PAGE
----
- Contributed by
- People in story:
- George Stare RN
- Location of story:
- Hong Kong/Shanghai
- Background to story:
- Royal Navy
- Article ID:
- Contributed on:
- 14 May 2005
WW2 - Sinking of the Lisbon Maru — off Shanghai
This story is one I have never seen on TV, although it is worthy of a full documentary programme.
It is the story of what happened to nearly 2000 PoW's that the Japanese were transporting to Japan:
The ship, a 4,000 ton freighter was taking British Prisoners of War, captured at the fall of Hong Kong to Japan.
The Lisbon Maru was sunk by the American Submarine Grouper near the Chusan Islands close to Shng Hai — the prisoners were battenned down in the holds and left to drown, fortunately they managed to break out — some were shot, hundreds drowned trying to swim to the islands and those that did make it were recaptured by the Japanese.
I do have more information if you feel you can use it
Yours sincerely — Chris Wood
This is a letter I wrote to family recently:
In your letter you put a question mark after Irene’s brother George Christopher, who indeed was killed in a Japanese prisoner of war camp somewhere near Osaka.
Strangely I can still remember his happy smiling face as, dressed in his Naval uniform, he bid us all “Good bye” in Victor & Hart’s home in Chafen Road, Bitterne Manor, Southampton — I could have not been much more than 3 years old at the time.
He was posted by the Royal Navy, possibly inspired by Terry’s father to join RN, to Hong Kong in November 1941, which was surrendered to the Japanese a month after he arrived on Christmas Day 1941. On September 27th 1942 George and nearly 2,000 other British prisoners were loaded on the 4,000 ton cargo ship Lisbon Maru to be taken to Japan to work in Prisoner of War camps.
Shortly after they set sail the Lisbon Maru was torpedoed by the American submarine USS Grouper off some islands near Shang Hai 1st October 1942 — the Japanese Troops on board were transferred to other ships, but the prisoners were battened down under the hatches in the holds as the ship slowly sank. Eventually the prisoners managed to break out, several were shot by the few remaining guards, until the prisoners overcame them. Those who survived, George amongst them, tried to swim to some nearby Islands (possibly the Chusan Isles) sadly probably less than half of them made it through the tide, which carried many away.
The local Chinese tried to look after them, but the Japanese returned and recaptured all but 2 or 3 of the surviving prisoners. George Christopher eventually arrived in Japan — but was killed on 10th April 1943, when an Iron Bar or Bucket dropped on him.
Irene, my mother, waited with me on the quayside in Southampton as the surviving prisoners returned at the end of the war — it took 3 days for one of them to pluck up the courage to tell her George had died.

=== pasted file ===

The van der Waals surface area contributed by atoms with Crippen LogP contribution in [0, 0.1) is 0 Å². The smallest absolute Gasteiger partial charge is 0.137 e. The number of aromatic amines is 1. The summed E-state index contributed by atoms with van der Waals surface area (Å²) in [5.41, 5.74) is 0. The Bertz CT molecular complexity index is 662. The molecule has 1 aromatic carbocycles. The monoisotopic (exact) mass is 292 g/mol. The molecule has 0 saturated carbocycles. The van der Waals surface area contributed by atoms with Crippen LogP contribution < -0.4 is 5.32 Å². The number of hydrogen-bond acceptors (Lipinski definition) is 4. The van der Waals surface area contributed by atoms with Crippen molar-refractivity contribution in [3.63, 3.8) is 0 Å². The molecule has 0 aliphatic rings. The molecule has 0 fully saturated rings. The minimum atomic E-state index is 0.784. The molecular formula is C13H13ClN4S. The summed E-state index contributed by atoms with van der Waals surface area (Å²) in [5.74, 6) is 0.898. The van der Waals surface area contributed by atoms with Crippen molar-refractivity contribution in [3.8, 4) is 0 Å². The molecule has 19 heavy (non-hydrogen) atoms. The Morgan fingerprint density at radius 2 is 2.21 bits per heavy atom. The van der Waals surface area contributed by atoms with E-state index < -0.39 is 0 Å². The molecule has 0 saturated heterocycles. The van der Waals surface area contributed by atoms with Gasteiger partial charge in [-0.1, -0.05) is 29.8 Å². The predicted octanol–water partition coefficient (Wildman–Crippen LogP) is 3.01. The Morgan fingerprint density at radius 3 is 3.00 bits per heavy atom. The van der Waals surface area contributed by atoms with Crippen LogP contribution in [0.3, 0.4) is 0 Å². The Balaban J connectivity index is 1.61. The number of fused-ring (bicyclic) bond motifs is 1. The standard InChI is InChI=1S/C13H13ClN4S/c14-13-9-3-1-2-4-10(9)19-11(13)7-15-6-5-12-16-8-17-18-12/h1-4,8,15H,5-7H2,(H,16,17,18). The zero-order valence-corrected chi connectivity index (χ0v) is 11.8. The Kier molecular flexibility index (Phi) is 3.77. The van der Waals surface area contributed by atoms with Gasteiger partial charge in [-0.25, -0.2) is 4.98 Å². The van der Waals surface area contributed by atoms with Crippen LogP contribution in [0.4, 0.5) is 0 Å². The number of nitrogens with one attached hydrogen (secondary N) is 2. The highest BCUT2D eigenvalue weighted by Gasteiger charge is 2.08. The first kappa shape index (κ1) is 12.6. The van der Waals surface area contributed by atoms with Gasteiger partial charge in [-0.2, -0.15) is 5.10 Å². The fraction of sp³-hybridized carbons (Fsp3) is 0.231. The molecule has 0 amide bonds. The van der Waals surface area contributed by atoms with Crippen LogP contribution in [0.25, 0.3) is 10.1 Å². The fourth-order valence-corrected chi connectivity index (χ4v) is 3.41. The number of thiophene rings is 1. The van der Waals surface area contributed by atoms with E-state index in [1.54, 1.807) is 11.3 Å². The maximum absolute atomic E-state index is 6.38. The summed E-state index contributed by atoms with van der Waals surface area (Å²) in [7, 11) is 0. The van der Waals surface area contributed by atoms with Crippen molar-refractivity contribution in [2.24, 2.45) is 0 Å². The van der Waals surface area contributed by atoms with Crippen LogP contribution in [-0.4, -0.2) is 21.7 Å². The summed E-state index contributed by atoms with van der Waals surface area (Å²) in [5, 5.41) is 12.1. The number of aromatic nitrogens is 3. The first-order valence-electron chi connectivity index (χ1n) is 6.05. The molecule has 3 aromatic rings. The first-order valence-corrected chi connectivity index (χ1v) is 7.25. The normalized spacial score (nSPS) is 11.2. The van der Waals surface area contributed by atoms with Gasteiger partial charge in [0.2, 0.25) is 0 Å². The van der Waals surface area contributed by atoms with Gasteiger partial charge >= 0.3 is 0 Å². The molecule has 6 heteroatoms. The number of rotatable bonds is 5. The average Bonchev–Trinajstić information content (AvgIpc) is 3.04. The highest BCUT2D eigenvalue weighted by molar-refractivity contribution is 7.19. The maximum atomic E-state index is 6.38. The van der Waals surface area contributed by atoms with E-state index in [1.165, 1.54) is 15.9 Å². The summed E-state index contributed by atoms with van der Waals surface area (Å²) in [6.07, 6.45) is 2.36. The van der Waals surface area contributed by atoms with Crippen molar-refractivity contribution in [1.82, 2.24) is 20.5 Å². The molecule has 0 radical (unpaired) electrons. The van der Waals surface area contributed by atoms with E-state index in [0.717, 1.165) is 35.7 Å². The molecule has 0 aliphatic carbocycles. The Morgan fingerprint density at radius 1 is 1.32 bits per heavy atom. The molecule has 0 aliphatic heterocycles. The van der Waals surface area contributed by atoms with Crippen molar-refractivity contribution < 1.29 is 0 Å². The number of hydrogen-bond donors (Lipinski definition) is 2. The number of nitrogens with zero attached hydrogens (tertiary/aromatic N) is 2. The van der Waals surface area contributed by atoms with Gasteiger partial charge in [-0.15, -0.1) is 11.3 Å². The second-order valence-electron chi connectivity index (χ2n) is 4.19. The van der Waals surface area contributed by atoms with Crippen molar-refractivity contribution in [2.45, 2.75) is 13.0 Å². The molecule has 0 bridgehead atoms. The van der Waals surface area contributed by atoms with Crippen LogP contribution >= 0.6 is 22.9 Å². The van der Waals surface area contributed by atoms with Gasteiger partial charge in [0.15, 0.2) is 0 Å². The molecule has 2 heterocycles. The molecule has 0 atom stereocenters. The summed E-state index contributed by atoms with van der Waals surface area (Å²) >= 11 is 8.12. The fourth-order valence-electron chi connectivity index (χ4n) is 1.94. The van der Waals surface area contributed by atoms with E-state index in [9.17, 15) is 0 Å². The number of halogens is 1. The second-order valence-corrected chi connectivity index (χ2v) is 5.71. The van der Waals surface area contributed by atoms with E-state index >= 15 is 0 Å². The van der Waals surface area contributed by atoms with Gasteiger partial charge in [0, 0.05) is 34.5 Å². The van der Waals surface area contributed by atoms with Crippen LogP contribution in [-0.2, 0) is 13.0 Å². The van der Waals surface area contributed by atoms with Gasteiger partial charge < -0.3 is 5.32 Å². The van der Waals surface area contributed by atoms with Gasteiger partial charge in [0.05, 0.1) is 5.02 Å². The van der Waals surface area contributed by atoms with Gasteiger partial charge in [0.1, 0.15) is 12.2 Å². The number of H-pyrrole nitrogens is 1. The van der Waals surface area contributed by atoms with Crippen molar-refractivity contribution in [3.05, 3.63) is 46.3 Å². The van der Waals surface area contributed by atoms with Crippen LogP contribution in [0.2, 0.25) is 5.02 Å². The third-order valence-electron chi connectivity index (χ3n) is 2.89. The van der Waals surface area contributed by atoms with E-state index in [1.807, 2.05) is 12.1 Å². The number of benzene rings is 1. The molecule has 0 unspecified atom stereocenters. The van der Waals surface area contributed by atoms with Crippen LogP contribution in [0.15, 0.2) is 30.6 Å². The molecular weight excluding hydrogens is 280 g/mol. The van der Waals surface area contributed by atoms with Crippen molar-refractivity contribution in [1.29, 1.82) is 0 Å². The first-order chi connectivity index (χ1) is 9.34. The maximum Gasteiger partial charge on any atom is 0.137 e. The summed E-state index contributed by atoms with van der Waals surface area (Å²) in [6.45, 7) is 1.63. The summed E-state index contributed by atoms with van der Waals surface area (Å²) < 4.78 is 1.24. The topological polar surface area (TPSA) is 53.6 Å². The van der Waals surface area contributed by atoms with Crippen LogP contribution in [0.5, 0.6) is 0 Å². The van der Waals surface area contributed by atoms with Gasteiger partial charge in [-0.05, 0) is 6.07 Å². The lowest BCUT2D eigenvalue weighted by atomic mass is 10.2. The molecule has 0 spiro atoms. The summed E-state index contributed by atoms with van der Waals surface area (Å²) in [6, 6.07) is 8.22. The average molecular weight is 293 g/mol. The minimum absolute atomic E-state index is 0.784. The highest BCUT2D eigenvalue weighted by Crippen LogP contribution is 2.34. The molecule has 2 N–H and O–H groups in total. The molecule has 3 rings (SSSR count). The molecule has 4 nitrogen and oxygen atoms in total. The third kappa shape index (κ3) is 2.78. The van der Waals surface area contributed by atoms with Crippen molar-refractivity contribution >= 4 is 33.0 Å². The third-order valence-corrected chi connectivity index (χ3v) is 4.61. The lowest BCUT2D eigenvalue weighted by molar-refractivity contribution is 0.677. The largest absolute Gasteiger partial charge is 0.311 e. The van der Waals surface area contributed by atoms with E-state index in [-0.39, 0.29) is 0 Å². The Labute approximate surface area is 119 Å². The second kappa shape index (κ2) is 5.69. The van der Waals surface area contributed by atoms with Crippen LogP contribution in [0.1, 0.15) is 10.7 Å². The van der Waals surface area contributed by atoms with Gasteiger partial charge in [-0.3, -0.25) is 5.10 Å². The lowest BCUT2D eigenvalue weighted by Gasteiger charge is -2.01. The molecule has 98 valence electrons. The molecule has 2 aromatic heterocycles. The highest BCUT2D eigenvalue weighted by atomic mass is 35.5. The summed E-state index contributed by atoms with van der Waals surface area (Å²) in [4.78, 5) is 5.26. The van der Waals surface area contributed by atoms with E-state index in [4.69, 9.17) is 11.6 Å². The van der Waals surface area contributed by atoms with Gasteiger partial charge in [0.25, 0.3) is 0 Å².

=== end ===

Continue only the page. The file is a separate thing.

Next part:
I met one of George’s fellow prisoners a few years ago, “Pony” Moore in Gosport, he was one of those who managed to help break through the cover over the hold, he passed on this information to me — plus some newspaper cuttings from the trial of the Japanese responsible after the war.
All very sad, but George wrote to his family soon after he was captured in Hong Kong, his letter is an inspiration to me and anyone who might read it. I am enclosing a copy, your youngest daughter, Jo, might like to keep it.
Copy of a letter from George Stare, written between Christmas 1941 & September 1942:
G.C. Stare R.N. P/SSX31692
Prisoner of War, Camp C.
My Dearest Family
To be fortunate enough to write a letter is in itself wonderful & beyond expression, with the allowance of 2 hundred words. Believe me dears life is sweet when one realises that one is quite fit and in moderate health, Able to wander around camp all day constructing, planning and building such grand hopes for the future when once again I am with you all;
Able to share in your happiness and help bridge troubles that may arise in the normal routine of life.
This enforced condition has taught me patience, tolerance and endurance. These three combined have brought about in me a condition where I can school myself to take life as it comes and not hope too much of the persons around me. But rely on self each and every time.
You have all appeared so often in vivid dreams that I have sometimes felt your presence.
I am fortunate enough to have four photographs with me to gaze upon and daydream. How I would love to see the babies growing, I miss children very much these days.
Here’s wishing you happiness and unity at home.
Oceans of love and kisses to all, George
George’s courage, humility and love for his family comes shining through in this letter, no wonder his death and that of so many young men who lost their lives in the World Wars was so absolutely devastating to their families.
We owe them all far more than we can ever imagine.
George was the last to bear the surname Stare in his line of the family tree.
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